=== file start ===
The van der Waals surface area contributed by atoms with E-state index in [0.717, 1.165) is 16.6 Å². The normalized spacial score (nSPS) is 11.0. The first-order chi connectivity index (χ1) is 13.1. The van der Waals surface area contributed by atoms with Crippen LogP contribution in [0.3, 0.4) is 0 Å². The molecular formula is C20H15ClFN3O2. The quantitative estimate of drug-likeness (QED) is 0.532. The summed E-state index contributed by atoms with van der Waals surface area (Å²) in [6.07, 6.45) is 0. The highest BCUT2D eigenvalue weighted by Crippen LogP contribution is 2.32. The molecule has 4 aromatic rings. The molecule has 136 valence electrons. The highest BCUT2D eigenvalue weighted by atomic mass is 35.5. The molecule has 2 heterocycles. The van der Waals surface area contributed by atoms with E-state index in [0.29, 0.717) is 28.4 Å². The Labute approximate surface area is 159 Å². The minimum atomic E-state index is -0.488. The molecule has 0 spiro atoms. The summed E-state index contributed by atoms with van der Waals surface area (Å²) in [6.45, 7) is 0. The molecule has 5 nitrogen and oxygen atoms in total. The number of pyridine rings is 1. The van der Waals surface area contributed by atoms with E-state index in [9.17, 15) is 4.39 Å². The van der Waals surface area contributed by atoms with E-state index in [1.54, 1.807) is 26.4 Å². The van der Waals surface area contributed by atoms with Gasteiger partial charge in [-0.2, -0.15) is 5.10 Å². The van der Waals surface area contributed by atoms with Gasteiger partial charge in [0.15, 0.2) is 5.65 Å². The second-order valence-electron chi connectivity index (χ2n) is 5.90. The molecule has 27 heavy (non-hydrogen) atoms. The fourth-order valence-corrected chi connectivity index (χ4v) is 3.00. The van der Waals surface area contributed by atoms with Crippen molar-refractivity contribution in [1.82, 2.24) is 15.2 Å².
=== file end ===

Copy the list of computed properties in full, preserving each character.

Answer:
The van der Waals surface area contributed by atoms with E-state index in [0.717, 1.165) is 16.6 Å². The normalized spacial score (nSPS) is 11.0. The first-order chi connectivity index (χ1) is 13.1. The van der Waals surface area contributed by atoms with Crippen LogP contribution in [0.3, 0.4) is 0 Å². The molecular formula is C20H15ClFN3O2. The quantitative estimate of drug-likeness (QED) is 0.532. The summed E-state index contributed by atoms with van der Waals surface area (Å²) in [6.07, 6.45) is 0. The highest BCUT2D eigenvalue weighted by Crippen LogP contribution is 2.32. The molecule has 4 aromatic rings. The molecule has 136 valence electrons. The highest BCUT2D eigenvalue weighted by atomic mass is 35.5. The molecule has 2 heterocycles. The van der Waals surface area contributed by atoms with E-state index in [0.29, 0.717) is 28.4 Å². The Labute approximate surface area is 159 Å². The minimum atomic E-state index is -0.488. The molecule has 0 spiro atoms. The summed E-state index contributed by atoms with van der Waals surface area (Å²) in [6.45, 7) is 0. The molecule has 5 nitrogen and oxygen atoms in total. The number of pyridine rings is 1. The van der Waals surface area contributed by atoms with E-state index in [9.17, 15) is 4.39 Å². The van der Waals surface area contributed by atoms with E-state index in [1.54, 1.807) is 26.4 Å². The van der Waals surface area contributed by atoms with Gasteiger partial charge in [-0.2, -0.15) is 5.10 Å². The van der Waals surface area contributed by atoms with Gasteiger partial charge in [0.15, 0.2) is 5.65 Å². The second-order valence-electron chi connectivity index (χ2n) is 5.90. The molecule has 27 heavy (non-hydrogen) atoms. The fourth-order valence-corrected chi connectivity index (χ4v) is 3.00. The van der Waals surface area contributed by atoms with Crippen molar-refractivity contribution in [1.82, 2.24) is 15.2 Å².